If a premise receives a Conditional Pass on each inspection, there is a process whereby we consult with Municipal Licensing & Standards and a tribunal hearing would be scheduled, where it is determined whether a restaurant may have its license suspended or revoked. If a restaurant is posted "Closed" (red card), it is the result of an immediate health hazard, such as a pest infestation or no water.
Once a premises is "Closed," they are served with a Section 13 Order where the details of the closure are described, and what actions are required by the owner. This is a process that is resolved by court proceedings.
Q. What is the ratio of green to yellow to red cards you administer?
A. I can only reference establishments that are currently in my area. For the most part, restaurants in my area are compliant and do end up receiving a "Pass". It can vary from week-to-week and where I go.
Q. Is the state of restaurants from your point-of-view getting better, worse, or staying the same?
A. Personally speaking, I believe restaurants are getting better. The restaurant industry is hard and with social media playing such a huge role in businesses, restaurants have to be more diligent and cannot afford to be non-compliant. Many of the restaurants that I inspect now have their own internal quality control processes whereby daily checks are performed and signed off by staff.
Q. Is there somewhere online where there's an easy-to-understand layout of how it works for restaurateurs, as well as the public?
A. Yes, there is. Restaurants and the public can go to the DineSafe Inspection and Disclosure System web page. The inspection process is described here, along with sections on the Regulation, How To Pass Your Inspection, Make a Complaint, Contact Information and Helpful Links. The full link is: toronto.ca/health/dinesafe/system.htm.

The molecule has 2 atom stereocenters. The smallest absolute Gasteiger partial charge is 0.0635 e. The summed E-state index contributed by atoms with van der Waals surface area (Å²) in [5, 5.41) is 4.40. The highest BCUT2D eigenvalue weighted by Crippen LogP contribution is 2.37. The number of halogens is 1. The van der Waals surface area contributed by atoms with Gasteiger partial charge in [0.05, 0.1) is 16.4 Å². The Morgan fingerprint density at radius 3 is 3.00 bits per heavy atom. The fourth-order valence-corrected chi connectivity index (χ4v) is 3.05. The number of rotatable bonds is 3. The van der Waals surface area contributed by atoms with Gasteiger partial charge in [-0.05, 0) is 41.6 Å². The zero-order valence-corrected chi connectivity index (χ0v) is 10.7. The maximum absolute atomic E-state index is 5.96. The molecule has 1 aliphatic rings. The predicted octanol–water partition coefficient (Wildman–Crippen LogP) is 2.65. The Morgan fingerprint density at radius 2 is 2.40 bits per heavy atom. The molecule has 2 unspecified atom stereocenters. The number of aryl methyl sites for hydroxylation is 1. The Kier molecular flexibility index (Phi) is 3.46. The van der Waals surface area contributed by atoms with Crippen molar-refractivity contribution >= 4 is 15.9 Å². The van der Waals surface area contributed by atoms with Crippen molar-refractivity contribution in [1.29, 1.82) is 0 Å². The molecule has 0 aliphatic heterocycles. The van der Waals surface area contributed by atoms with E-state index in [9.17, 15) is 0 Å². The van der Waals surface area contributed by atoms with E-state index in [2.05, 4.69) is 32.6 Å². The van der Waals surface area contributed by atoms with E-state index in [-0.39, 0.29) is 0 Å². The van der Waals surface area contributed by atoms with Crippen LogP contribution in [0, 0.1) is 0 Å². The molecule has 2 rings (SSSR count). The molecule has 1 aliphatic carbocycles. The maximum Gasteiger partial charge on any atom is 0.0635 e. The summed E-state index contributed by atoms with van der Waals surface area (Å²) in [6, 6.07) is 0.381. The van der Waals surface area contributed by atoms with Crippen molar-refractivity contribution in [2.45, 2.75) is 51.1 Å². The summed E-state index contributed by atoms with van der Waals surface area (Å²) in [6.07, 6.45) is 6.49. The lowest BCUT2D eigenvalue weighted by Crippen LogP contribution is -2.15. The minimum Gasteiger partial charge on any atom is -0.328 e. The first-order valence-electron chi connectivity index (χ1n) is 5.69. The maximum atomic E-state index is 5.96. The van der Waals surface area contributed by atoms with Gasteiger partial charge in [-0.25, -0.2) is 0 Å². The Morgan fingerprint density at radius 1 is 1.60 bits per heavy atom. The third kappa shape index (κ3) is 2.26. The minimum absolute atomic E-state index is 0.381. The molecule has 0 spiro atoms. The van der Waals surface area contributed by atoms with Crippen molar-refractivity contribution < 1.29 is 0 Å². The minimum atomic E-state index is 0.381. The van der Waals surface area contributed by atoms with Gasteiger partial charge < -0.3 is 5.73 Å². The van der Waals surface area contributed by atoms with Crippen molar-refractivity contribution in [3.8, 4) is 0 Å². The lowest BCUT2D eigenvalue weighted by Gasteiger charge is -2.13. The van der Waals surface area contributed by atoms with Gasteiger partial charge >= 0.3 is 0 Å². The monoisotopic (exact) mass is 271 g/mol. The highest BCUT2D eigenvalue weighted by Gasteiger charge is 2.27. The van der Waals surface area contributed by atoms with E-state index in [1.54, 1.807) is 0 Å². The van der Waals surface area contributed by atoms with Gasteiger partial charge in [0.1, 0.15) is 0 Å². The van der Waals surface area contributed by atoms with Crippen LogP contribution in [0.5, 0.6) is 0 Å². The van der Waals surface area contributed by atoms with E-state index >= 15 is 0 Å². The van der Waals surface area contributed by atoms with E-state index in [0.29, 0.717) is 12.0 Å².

Q. Is it true that once you walk on the premises, the inspection takes place – no rescheduling or do-overs?
A. Yes, that is correct. Inspectors have the authority to inspect a premises during regular business hours. We do come across operators who will say "we are very busy" and ask if it is possible to come back at a more convenient time. But once I am in a restaurant, the inspection moves forward. The only time I make an appointment is when a restaurant requests an inspection as part of their liquor license application, or they are brand new and wish to be inspected prior to opening to the public.
Q. What equipment do you use in your day-to-day?
A. There a few items that I carry on every inspection. Specifically, a probe thermometer for checking internal temperatures and steam tables; a laser thermometer; various chemical sanitizer test strips for checking sanitizer levels; a flashlight for checking under equipment and basements; my tablet for making entries on restaurants' inspection forms; and numerous signs (Pass, Conditional Pass and Closed).
Once the inspection is completed, the report is emailed to the operator while in the restaurant. These items are essential for any inspection.
Q. Is it a lonely job?
A. I wouldn't say that my job is lonely – it's actually quite the opposite. I am always surrounded by people and staff in any restaurant. Restaurant staff are always asking questions, especially if they have never been through an inspection. It's not uncommon for patrons to ask you questions – once they learn of your presence, it gives them a sense of comfort.